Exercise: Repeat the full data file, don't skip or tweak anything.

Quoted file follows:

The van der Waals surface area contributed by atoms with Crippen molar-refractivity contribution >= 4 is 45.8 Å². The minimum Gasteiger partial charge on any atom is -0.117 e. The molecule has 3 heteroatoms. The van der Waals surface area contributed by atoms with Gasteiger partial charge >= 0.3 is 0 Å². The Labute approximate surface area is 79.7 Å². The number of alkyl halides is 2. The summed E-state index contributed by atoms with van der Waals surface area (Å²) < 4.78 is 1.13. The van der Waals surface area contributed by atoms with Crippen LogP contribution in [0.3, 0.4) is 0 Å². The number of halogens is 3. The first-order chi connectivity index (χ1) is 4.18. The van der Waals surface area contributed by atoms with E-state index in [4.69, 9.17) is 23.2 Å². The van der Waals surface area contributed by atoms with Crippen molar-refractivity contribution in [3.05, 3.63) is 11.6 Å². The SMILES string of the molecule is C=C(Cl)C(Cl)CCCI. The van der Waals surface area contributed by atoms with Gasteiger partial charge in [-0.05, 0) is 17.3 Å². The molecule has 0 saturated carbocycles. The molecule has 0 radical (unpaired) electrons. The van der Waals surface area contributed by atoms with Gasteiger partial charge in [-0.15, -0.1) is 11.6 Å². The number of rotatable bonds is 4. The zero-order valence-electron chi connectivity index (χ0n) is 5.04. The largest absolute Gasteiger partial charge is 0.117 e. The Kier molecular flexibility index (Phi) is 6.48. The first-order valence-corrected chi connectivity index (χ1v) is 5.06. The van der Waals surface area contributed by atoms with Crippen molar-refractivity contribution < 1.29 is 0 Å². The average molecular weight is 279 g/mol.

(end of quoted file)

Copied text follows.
The van der Waals surface area contributed by atoms with Crippen molar-refractivity contribution >= 4 is 45.8 Å². The minimum Gasteiger partial charge on any atom is -0.117 e. The molecule has 3 heteroatoms. The van der Waals surface area contributed by atoms with Gasteiger partial charge >= 0.3 is 0 Å². The Labute approximate surface area is 79.7 Å². The number of alkyl halides is 2. The summed E-state index contributed by atoms with van der Waals surface area (Å²) < 4.78 is 1.13. The van der Waals surface area contributed by atoms with Crippen LogP contribution in [0.3, 0.4) is 0 Å². The number of halogens is 3. The first-order chi connectivity index (χ1) is 4.18. The van der Waals surface area contributed by atoms with E-state index in [4.69, 9.17) is 23.2 Å². The van der Waals surface area contributed by atoms with Crippen molar-refractivity contribution in [3.05, 3.63) is 11.6 Å². The SMILES string of the molecule is C=C(Cl)C(Cl)CCCI. The van der Waals surface area contributed by atoms with Gasteiger partial charge in [-0.05, 0) is 17.3 Å². The molecule has 0 saturated carbocycles. The molecule has 0 radical (unpaired) electrons. The van der Waals surface area contributed by atoms with Gasteiger partial charge in [-0.15, -0.1) is 11.6 Å². The number of rotatable bonds is 4. The zero-order valence-electron chi connectivity index (χ0n) is 5.04. The largest absolute Gasteiger partial charge is 0.117 e. The Kier molecular flexibility index (Phi) is 6.48. The first-order valence-corrected chi connectivity index (χ1v) is 5.06. The van der Waals surface area contributed by atoms with Crippen molar-refractivity contribution < 1.29 is 0 Å². The average molecular weight is 279 g/mol.